As women across the country are leaning in and seeking gender equality in all aspects of their life, it is apt that their health care options are catching up.
carafem is using of-the-moment positive ads at the University of Maryland and the Metro to change the conversation and stigma surrounding abortion and birth control.
The health center, which is based in Chevy Chase, offers various birth control options and the abortion pill. It also advertises those services with bright pink ads and a conversational, “girlfriend” voice.
Rachel Aldridge, a senior marketing and supply chain management major, said she thought the ad in Taliaferro Hall was eye catching.
“It wasn’t going to attract a man’s attention,” she said. “I think it’s really good at attracting their target audience. It was more classy and cute.”
Some of carafem’s ads show a text conversation or incorporate emojis as a way to “normalize” these services, said Carin Postal, a spokeswoman for carafem.
Fifty-eight percent of Americans think abortion should be legal in most or all cases, according to an AP-GfK survey, yet advertising those services or even contraceptives in public spaces is highly contested.
“There will never be ads for abortion because the conservative right that governs much of our health in our society views it not as a choice,” said Linda Aldoory, a communication professor at this university.
She blames the gender imbalance for the presentation of contraceptive options and subsequent options for abortion in the case of an unwanted pregnancy.
“Birth control is a responsibility of men and women,” Aldoory said. “When you get pregnant, abortion only happens to women. After the fact, what could the man do besides pay for it and go with her?”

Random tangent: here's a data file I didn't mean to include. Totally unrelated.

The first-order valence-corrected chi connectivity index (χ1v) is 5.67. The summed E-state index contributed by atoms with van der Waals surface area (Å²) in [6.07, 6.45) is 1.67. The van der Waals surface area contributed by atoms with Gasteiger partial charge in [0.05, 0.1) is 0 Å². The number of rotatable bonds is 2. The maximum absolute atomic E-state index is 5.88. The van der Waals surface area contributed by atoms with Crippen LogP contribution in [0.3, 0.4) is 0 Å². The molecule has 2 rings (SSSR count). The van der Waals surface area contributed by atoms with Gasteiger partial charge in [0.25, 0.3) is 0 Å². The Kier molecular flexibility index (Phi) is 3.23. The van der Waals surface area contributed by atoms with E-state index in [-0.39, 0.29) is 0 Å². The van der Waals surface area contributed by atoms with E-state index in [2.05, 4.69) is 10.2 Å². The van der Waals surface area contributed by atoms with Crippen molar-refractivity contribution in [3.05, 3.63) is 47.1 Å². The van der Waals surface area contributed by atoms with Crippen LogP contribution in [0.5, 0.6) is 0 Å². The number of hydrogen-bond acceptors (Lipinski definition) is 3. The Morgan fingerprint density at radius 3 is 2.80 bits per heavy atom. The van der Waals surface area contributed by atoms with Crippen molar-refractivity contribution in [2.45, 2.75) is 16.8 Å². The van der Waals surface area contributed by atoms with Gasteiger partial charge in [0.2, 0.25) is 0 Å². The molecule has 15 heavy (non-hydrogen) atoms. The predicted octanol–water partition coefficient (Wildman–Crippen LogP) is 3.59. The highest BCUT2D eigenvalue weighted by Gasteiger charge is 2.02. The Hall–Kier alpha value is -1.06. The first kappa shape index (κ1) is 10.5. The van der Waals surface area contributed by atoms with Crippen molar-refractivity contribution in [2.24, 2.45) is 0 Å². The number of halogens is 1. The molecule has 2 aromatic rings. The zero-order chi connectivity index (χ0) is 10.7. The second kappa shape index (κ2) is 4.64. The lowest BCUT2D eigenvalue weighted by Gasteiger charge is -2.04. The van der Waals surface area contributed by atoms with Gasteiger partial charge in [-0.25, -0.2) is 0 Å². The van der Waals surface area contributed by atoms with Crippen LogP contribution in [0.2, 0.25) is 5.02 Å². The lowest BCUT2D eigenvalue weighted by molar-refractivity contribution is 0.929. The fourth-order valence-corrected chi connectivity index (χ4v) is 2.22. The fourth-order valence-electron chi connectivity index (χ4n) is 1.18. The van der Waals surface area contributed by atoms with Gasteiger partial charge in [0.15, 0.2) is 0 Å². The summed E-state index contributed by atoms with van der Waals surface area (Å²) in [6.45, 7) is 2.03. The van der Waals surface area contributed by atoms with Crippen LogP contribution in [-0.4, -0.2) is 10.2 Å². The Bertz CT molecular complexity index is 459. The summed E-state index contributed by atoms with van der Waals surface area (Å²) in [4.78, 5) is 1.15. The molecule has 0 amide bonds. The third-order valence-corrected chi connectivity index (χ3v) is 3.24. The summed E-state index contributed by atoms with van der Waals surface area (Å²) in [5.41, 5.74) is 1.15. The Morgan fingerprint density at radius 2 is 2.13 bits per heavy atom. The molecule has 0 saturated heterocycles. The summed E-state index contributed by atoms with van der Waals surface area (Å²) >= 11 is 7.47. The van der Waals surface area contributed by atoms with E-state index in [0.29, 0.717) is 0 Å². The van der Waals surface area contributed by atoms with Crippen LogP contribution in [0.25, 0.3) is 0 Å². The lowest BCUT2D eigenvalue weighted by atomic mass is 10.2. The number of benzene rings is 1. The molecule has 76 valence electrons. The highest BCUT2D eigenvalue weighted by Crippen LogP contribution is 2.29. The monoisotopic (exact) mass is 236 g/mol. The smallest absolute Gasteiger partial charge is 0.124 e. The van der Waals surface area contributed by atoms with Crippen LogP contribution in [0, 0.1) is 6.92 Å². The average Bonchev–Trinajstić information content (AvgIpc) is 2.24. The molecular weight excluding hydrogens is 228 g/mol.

That gender imbalance in our society also accounts for the ban on sex-positive ads that carafem uses.
carafem’s ads are placed in six Metro stops in Washington. One sign reads: “Abortion. Yeah, we do that. Birth control? Yeah. We do that, too.”
These same ads have been banned from Washington bars for being “inappropriate.”
Aldoory thinks society makes it OK for men to have sex because it promotes their masculinity, but not OK for women, who are expected to be sexy without having sex.
“Even the ads that the messages you see are seemingly promoting health, there are political or commercial goals behind it that promote a sexist or gendered message,” she said.
Despite carafem’s straight-forward, chatty tone, any ad for women’s health “makes people feel uncomfortable,” Aldridge said.
“But with men’s health advertisements, people have a tendency to think it’s a funny advertisement,” she said. “There’s really nothing out there with men’s health that has that stigma.”
Even with birth control, Aldoory said the gender imbalance is represented on college campuses when it comes to advertising safe sex.
“What option can men use? Condoms,” she said. “What option can women use? Ten different options. But are those options equally available? None of those options are promoted through the health center as much as condoms are.”
Aldoory noted that condoms are more convenient and can be hidden better compared to more “burdensome and expensive” options for women.
carafem offers six birth control options, ranging from $3 condoms to $75 birth control shots. The health center also offers a $400 abortion pill.
“As people come to accept these services more and more, even if they wouldn’t get it done themselves, I feel like people will become desensitized to it and more accepting,” Aldridge said.
Women deserve a dignified way to receive medical services, and carafem is leading the way for how those health services are advertised to its clientele.